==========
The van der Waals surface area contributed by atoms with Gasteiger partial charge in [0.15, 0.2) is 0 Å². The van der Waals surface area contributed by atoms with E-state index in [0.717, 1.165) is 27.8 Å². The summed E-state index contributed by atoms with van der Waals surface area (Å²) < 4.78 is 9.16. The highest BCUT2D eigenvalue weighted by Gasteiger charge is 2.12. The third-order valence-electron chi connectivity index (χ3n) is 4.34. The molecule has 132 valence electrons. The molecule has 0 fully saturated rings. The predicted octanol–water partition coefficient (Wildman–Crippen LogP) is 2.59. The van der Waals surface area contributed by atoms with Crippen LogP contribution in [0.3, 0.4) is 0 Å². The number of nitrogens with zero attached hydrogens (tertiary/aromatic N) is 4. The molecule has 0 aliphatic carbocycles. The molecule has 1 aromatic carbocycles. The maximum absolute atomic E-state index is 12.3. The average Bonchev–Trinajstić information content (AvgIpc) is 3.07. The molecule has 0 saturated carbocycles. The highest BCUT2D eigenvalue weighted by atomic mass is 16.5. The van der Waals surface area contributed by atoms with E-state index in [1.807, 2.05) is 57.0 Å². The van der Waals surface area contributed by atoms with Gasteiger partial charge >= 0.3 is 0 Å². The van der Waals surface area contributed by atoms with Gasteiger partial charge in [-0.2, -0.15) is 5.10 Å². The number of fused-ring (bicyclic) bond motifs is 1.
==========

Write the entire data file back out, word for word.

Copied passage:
The van der Waals surface area contributed by atoms with Gasteiger partial charge in [0.15, 0.2) is 0 Å². The van der Waals surface area contributed by atoms with E-state index in [0.717, 1.165) is 27.8 Å². The summed E-state index contributed by atoms with van der Waals surface area (Å²) < 4.78 is 9.16. The highest BCUT2D eigenvalue weighted by Gasteiger charge is 2.12. The third-order valence-electron chi connectivity index (χ3n) is 4.34. The molecule has 132 valence electrons. The molecule has 0 fully saturated rings. The predicted octanol–water partition coefficient (Wildman–Crippen LogP) is 2.59. The van der Waals surface area contributed by atoms with Crippen LogP contribution in [0.3, 0.4) is 0 Å². The number of nitrogens with zero attached hydrogens (tertiary/aromatic N) is 4. The molecule has 0 aliphatic carbocycles. The molecule has 1 aromatic carbocycles. The maximum absolute atomic E-state index is 12.3. The average Bonchev–Trinajstić information content (AvgIpc) is 3.07. The molecule has 0 saturated carbocycles. The highest BCUT2D eigenvalue weighted by atomic mass is 16.5. The van der Waals surface area contributed by atoms with E-state index in [1.807, 2.05) is 57.0 Å². The van der Waals surface area contributed by atoms with Gasteiger partial charge >= 0.3 is 0 Å². The van der Waals surface area contributed by atoms with Gasteiger partial charge in [-0.2, -0.15) is 5.10 Å². The number of fused-ring (bicyclic) bond motifs is 1.